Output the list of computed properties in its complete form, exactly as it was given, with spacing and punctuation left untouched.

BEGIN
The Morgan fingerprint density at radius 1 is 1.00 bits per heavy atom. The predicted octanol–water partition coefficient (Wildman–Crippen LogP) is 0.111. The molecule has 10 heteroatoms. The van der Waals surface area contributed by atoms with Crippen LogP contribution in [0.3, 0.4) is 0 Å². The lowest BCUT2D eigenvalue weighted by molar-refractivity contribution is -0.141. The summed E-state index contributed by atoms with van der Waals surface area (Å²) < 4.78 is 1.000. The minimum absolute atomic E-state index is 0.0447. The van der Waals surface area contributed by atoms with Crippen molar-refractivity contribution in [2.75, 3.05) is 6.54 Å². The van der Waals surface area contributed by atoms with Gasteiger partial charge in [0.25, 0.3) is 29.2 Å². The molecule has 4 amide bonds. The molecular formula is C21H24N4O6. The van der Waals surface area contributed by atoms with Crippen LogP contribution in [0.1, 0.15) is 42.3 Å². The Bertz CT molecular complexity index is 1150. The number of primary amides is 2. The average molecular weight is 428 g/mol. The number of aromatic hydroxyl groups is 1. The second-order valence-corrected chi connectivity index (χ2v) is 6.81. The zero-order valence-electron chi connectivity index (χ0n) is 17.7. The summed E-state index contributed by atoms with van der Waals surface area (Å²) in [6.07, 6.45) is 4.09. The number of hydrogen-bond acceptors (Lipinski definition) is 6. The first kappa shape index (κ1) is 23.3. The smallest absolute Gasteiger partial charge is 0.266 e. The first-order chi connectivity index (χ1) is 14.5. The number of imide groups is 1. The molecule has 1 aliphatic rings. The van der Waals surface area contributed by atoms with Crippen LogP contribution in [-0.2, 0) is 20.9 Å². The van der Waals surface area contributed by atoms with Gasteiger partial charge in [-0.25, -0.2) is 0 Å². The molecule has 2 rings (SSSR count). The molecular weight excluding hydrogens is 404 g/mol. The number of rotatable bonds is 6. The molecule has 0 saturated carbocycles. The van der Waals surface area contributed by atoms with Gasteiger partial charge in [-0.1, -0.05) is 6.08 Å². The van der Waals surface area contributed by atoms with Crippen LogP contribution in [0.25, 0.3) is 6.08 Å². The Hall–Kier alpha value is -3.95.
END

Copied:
The Morgan fingerprint density at radius 1 is 1.00 bits per heavy atom. The predicted octanol–water partition coefficient (Wildman–Crippen LogP) is 0.111. The molecule has 10 heteroatoms. The van der Waals surface area contributed by atoms with Crippen LogP contribution in [0.3, 0.4) is 0 Å². The lowest BCUT2D eigenvalue weighted by molar-refractivity contribution is -0.141. The summed E-state index contributed by atoms with van der Waals surface area (Å²) < 4.78 is 1.000. The minimum absolute atomic E-state index is 0.0447. The van der Waals surface area contributed by atoms with Crippen molar-refractivity contribution in [2.75, 3.05) is 6.54 Å². The van der Waals surface area contributed by atoms with Gasteiger partial charge in [0.25, 0.3) is 29.2 Å². The molecule has 4 amide bonds. The molecular formula is C21H24N4O6. The van der Waals surface area contributed by atoms with Crippen LogP contribution in [0.1, 0.15) is 42.3 Å². The Bertz CT molecular complexity index is 1150. The number of primary amides is 2. The average molecular weight is 428 g/mol. The number of aromatic hydroxyl groups is 1. The second-order valence-corrected chi connectivity index (χ2v) is 6.81. The zero-order valence-electron chi connectivity index (χ0n) is 17.7. The summed E-state index contributed by atoms with van der Waals surface area (Å²) in [6.07, 6.45) is 4.09. The number of hydrogen-bond acceptors (Lipinski definition) is 6. The first kappa shape index (κ1) is 23.3. The smallest absolute Gasteiger partial charge is 0.266 e. The first-order chi connectivity index (χ1) is 14.5. The number of imide groups is 1. The molecule has 1 aliphatic rings. The van der Waals surface area contributed by atoms with Crippen LogP contribution in [-0.2, 0) is 20.9 Å². The van der Waals surface area contributed by atoms with Gasteiger partial charge in [-0.25, -0.2) is 0 Å². The molecule has 2 rings (SSSR count). The molecular weight excluding hydrogens is 404 g/mol. The number of rotatable bonds is 6. The molecule has 0 saturated carbocycles. The van der Waals surface area contributed by atoms with Gasteiger partial charge in [-0.1, -0.05) is 6.08 Å². The van der Waals surface area contributed by atoms with Crippen LogP contribution in [0.25, 0.3) is 6.08 Å². The Hall–Kier alpha value is -3.95.